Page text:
Mussie Habteselassie (left), a golf course employee and UGA crop and soil sciences researcher Viktor Tishchenko install sensors in the soil on field test plots at the Rivermont Golf Club in Johns Creek, Georgia, to monitor oxygen, temperature and moisture. Rivermont course superintendent Mark Hoban agreed to work with UGA on the project in an industry-leading effort to transition into a golf course system that is more sustainable and less reliant on conventional inputs.

While the old song “Tiny Bubbles” lauds the happy effervescence of a glass of sparkling wine, new University of Georgia research on nanobubbles seeks to discover whether the tiniest of bubbles can hold beneficial properties for turfgrass.

Led by soil microbiologist Mussie Habteselassie, the Georgia Department of Agriculture-sponsored study will evaluate the potential applications of nanobubble technology to control pathogens and improve plant growth, water use efficiency and soil biological health in turfgrass systems. Other researchers on the project include turfgrass and forage pathologist Bochra Bahri and crop and soil scientist David Jespersen, all with the College of Agricultural and Environmental Sciences.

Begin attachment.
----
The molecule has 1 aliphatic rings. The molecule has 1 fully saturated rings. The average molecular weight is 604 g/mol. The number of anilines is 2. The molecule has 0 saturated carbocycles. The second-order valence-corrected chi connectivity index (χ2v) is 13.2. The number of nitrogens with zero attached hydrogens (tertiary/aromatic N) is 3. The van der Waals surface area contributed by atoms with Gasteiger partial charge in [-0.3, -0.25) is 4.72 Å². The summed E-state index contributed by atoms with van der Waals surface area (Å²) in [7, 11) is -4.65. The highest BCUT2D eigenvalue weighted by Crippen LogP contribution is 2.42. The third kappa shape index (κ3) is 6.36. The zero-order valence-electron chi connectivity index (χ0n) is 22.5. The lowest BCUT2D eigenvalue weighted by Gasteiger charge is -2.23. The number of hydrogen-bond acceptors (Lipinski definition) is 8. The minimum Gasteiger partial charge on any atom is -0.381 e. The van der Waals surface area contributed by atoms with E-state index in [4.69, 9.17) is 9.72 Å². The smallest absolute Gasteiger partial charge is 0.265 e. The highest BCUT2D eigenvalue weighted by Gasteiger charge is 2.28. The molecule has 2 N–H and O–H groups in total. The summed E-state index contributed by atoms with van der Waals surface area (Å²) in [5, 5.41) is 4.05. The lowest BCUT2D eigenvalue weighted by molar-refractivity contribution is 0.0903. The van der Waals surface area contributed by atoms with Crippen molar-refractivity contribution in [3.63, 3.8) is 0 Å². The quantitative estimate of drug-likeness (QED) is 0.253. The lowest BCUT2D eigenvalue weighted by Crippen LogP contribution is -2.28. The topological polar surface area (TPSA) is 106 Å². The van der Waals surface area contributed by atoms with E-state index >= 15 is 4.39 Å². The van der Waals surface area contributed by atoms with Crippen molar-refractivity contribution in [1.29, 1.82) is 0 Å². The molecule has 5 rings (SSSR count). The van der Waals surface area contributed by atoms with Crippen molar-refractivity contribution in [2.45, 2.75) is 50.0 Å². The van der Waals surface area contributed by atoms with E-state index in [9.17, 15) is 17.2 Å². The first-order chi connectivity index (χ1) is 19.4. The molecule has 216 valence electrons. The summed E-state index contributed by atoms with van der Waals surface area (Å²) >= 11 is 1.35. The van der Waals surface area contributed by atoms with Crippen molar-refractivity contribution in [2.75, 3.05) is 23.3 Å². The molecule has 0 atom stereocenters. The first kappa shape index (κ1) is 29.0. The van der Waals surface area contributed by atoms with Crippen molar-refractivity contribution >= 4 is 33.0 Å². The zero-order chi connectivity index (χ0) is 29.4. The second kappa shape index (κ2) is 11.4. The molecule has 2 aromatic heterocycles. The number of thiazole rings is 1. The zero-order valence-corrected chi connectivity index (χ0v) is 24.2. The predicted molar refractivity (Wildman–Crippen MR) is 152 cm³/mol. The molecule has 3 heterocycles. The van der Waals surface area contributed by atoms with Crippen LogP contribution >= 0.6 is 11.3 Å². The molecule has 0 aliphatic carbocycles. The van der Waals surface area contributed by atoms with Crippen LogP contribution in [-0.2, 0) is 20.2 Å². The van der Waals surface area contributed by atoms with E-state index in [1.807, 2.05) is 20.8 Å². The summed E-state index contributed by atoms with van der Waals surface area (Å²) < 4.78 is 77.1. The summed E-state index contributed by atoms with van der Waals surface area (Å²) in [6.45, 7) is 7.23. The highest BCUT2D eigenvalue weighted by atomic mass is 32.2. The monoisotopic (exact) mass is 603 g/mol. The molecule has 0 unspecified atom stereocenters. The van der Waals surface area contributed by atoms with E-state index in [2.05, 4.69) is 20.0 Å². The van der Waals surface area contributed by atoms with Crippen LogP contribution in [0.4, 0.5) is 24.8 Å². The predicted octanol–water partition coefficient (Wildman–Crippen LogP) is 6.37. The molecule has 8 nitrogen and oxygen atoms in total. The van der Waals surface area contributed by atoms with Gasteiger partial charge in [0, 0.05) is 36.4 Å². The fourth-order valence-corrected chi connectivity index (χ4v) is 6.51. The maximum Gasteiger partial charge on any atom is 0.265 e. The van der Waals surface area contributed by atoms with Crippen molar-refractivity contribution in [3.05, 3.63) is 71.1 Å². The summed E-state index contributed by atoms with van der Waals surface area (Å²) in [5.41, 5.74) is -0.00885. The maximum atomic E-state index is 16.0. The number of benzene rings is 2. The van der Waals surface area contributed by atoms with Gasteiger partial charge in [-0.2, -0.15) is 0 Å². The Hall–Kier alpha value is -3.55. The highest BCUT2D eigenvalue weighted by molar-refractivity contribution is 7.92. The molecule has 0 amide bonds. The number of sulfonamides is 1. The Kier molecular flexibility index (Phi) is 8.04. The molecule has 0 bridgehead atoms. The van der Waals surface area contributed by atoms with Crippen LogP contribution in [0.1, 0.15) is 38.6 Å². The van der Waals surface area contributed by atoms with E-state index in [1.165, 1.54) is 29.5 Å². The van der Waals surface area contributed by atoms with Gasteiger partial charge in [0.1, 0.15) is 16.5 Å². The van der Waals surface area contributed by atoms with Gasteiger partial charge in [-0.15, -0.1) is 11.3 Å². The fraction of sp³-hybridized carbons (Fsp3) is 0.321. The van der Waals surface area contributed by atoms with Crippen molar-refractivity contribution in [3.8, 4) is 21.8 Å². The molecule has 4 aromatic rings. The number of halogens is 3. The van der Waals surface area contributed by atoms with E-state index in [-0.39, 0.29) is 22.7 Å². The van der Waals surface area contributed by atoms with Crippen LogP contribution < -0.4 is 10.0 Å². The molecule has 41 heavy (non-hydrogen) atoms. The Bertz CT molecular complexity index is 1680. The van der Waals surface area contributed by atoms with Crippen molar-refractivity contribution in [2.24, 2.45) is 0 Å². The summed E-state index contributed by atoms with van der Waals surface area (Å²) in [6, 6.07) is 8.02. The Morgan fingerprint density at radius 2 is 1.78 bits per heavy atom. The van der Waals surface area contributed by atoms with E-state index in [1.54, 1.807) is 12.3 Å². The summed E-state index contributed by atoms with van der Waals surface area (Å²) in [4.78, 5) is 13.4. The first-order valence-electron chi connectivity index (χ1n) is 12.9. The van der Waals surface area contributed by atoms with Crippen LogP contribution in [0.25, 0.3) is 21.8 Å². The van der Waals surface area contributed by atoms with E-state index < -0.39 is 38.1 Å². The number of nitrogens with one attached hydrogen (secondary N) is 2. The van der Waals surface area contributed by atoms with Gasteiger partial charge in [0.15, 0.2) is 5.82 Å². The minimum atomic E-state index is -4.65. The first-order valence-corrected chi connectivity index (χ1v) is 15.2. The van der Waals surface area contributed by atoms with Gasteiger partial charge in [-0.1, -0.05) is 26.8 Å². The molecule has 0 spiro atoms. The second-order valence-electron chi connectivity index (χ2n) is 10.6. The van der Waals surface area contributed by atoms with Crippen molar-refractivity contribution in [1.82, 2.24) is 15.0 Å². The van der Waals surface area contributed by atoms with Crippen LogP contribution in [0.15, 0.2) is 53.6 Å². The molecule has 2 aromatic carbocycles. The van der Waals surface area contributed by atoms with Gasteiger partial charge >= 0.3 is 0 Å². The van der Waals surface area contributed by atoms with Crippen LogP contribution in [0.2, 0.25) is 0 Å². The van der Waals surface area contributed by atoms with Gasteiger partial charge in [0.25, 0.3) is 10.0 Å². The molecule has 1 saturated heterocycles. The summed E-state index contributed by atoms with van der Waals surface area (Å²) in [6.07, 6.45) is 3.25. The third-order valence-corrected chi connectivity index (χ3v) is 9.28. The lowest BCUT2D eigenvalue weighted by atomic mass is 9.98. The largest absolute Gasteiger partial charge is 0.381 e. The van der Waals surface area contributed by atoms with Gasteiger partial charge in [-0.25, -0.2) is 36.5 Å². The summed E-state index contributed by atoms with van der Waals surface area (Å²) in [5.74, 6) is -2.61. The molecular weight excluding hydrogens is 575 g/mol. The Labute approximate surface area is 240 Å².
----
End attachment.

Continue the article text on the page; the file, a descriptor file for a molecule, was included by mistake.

Using technology that generates oxygenated nanobubbles — which are roughly 2500 times smaller than a grain of salt — researchers will apply nano-charged water to turfgrass root systems through irrigation.

Manufacturers of the nanobubble technology say the technology can improve root aeration, increase water use efficiency by changing surface tension and improve soil health by increasing microbial activity.

“This technology is based on the idea of putting oxygen into these tiny, nano-scale bubbles, which have a higher surface area per unit volume and therefore are more stable in liquid than bubbles with larger sizes, such as in carbonated drinks,” said Habteselassie, a professor in the Department of Crop and Soil Sciences on the UGA Griffin campus.